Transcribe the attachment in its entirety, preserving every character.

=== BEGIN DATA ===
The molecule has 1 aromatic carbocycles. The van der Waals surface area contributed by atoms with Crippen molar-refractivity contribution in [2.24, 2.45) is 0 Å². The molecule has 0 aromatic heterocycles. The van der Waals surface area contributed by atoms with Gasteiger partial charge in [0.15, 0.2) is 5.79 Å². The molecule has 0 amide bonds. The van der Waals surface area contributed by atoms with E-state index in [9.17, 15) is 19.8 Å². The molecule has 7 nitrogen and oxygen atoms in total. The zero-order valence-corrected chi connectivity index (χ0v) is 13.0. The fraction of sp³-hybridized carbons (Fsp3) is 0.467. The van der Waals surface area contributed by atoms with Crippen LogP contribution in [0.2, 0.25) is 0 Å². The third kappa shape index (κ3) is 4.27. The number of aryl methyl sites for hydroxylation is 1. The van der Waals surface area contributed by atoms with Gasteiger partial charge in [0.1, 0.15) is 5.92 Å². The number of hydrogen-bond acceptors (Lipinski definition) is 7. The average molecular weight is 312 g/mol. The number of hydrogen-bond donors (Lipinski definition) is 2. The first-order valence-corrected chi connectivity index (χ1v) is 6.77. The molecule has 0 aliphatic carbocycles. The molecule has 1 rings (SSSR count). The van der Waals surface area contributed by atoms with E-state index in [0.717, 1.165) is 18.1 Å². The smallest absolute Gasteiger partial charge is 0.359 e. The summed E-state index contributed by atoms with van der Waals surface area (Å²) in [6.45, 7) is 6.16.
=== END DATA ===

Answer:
The molecule has 1 aromatic carbocycles. The van der Waals surface area contributed by atoms with Crippen molar-refractivity contribution in [2.24, 2.45) is 0 Å². The molecule has 0 aromatic heterocycles. The van der Waals surface area contributed by atoms with Gasteiger partial charge in [0.15, 0.2) is 5.79 Å². The molecule has 0 amide bonds. The van der Waals surface area contributed by atoms with E-state index in [9.17, 15) is 19.8 Å². The molecule has 7 nitrogen and oxygen atoms in total. The zero-order valence-corrected chi connectivity index (χ0v) is 13.0. The fraction of sp³-hybridized carbons (Fsp3) is 0.467. The van der Waals surface area contributed by atoms with Crippen LogP contribution in [0.2, 0.25) is 0 Å². The third kappa shape index (κ3) is 4.27. The number of aryl methyl sites for hydroxylation is 1. The van der Waals surface area contributed by atoms with Gasteiger partial charge in [0.1, 0.15) is 5.92 Å². The number of hydrogen-bond acceptors (Lipinski definition) is 7. The average molecular weight is 312 g/mol. The number of hydrogen-bond donors (Lipinski definition) is 2. The first-order valence-corrected chi connectivity index (χ1v) is 6.77. The molecule has 0 aliphatic carbocycles. The molecule has 1 rings (SSSR count). The van der Waals surface area contributed by atoms with E-state index in [0.717, 1.165) is 18.1 Å². The smallest absolute Gasteiger partial charge is 0.359 e. The summed E-state index contributed by atoms with van der Waals surface area (Å²) in [6.45, 7) is 6.16.